And finally….this book:

The Write-Brain Workbook: 400 Exercises to Liberate Your Writing.

I have this sitting in my Amazon cart, waiting to press buy on.  I read a blog post about it (also lost in the cyber ether) and looked it up.  I like the looks of it because each exercise is short, and I plan to use them as warm-ups.  I do that with the Writer's Emergency Pack sometimes, and often I can't even finish the exercise, because it leads me so quickly into the work (which is another reason I like the idea of the One Stop for Writers site–I love me templates and worksheets).

Oh, and for the record–I ditched Scrivener again. It tempts me repeatedly, but the learning curve is just too steep at the moment.  I'd rather write.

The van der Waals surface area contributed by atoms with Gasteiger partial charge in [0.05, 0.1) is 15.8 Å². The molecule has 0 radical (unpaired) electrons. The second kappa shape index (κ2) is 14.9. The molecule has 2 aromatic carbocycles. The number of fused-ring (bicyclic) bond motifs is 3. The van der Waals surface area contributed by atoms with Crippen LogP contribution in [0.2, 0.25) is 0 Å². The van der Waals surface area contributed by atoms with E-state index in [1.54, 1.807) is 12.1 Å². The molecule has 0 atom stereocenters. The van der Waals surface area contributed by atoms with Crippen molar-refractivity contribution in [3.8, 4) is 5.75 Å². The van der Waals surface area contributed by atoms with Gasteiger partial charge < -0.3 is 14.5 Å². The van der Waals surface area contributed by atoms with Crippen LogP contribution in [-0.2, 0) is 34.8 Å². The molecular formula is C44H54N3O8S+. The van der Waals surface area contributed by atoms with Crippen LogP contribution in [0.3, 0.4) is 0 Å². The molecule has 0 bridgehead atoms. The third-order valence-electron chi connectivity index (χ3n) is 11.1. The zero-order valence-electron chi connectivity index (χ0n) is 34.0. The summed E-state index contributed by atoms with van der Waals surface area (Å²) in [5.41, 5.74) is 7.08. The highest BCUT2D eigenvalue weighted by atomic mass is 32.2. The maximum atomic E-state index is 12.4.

What writerly tools do you use and recommend?

Photo by levi_sz


0 thoughts on “Cool Tools for Writers

  1. J.D.

    I won’t defend Scrivener. Losing your chapter twice is enough. I continue to use it, but even after a year I am learning. I like the looks of “One Stop.” I have slowly, without even realizing it, abandoned my paper dictionary. The used thesauri and dictionaries once flew off the shelves of my library’s book store. I have a feeling I could find a cadillac paper copy there for pennies now. I use the dictionary that came on my Mac. The meanings are okay, but there’s not a lot of info on the word. Maybe One Stop has something better. My notes go in Notational Velocity. I’ve worked a system with it that I like. Great post! Always good to see you here.

  2. Charlotte Dixon

    I was thinking about dictionaries and thesauri earlier today as I unpacked boxes.  I have an old thesaurus that I treasure, but I rarely use it these days unless I'm really stumped.  The online version,, is just so good and extensive.  Kinda miss those days but oh well.